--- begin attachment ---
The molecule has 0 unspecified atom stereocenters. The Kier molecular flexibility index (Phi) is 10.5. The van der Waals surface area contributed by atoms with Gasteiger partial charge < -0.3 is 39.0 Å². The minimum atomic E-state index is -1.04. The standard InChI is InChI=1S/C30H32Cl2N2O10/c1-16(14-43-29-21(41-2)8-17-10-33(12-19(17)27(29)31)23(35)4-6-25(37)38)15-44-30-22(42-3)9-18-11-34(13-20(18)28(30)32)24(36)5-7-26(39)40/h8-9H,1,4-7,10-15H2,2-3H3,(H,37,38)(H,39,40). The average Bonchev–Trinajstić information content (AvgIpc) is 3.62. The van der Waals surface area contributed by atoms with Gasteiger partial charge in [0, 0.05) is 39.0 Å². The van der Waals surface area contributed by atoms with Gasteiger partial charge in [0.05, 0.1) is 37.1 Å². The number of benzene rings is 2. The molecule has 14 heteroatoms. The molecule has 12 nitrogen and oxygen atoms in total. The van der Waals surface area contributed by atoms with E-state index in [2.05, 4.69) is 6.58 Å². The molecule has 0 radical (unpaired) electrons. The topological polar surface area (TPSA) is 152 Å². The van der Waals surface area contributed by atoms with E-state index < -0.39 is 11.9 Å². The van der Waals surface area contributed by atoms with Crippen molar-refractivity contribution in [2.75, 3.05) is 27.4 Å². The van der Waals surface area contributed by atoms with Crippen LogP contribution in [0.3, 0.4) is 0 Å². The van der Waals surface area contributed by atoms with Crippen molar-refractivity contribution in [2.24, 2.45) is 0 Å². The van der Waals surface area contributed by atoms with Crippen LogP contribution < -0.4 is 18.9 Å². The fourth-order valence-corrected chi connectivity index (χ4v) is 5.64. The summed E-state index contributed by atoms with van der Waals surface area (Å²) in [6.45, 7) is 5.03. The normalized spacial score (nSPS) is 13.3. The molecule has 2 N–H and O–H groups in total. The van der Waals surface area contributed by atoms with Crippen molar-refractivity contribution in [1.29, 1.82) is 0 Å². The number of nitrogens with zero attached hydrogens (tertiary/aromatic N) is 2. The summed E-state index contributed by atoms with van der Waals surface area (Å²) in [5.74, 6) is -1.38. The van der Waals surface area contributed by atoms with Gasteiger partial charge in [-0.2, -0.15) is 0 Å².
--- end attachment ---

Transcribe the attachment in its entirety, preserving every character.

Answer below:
The molecule has 0 unspecified atom stereocenters. The Kier molecular flexibility index (Phi) is 10.5. The van der Waals surface area contributed by atoms with Gasteiger partial charge < -0.3 is 39.0 Å². The minimum atomic E-state index is -1.04. The standard InChI is InChI=1S/C30H32Cl2N2O10/c1-16(14-43-29-21(41-2)8-17-10-33(12-19(17)27(29)31)23(35)4-6-25(37)38)15-44-30-22(42-3)9-18-11-34(13-20(18)28(30)32)24(36)5-7-26(39)40/h8-9H,1,4-7,10-15H2,2-3H3,(H,37,38)(H,39,40). The average Bonchev–Trinajstić information content (AvgIpc) is 3.62. The van der Waals surface area contributed by atoms with Gasteiger partial charge in [0, 0.05) is 39.0 Å². The van der Waals surface area contributed by atoms with Gasteiger partial charge in [0.05, 0.1) is 37.1 Å². The number of benzene rings is 2. The molecule has 14 heteroatoms. The molecule has 12 nitrogen and oxygen atoms in total. The van der Waals surface area contributed by atoms with E-state index in [2.05, 4.69) is 6.58 Å². The molecule has 0 radical (unpaired) electrons. The topological polar surface area (TPSA) is 152 Å². The van der Waals surface area contributed by atoms with E-state index < -0.39 is 11.9 Å². The van der Waals surface area contributed by atoms with Crippen molar-refractivity contribution in [2.75, 3.05) is 27.4 Å². The van der Waals surface area contributed by atoms with Crippen LogP contribution in [0.3, 0.4) is 0 Å². The van der Waals surface area contributed by atoms with Crippen molar-refractivity contribution in [2.24, 2.45) is 0 Å². The van der Waals surface area contributed by atoms with Crippen LogP contribution < -0.4 is 18.9 Å². The fourth-order valence-corrected chi connectivity index (χ4v) is 5.64. The summed E-state index contributed by atoms with van der Waals surface area (Å²) in [6.45, 7) is 5.03. The normalized spacial score (nSPS) is 13.3. The molecule has 2 N–H and O–H groups in total. The van der Waals surface area contributed by atoms with Crippen molar-refractivity contribution in [1.29, 1.82) is 0 Å². The number of nitrogens with zero attached hydrogens (tertiary/aromatic N) is 2. The summed E-state index contributed by atoms with van der Waals surface area (Å²) in [5.74, 6) is -1.38. The van der Waals surface area contributed by atoms with Gasteiger partial charge in [-0.2, -0.15) is 0 Å².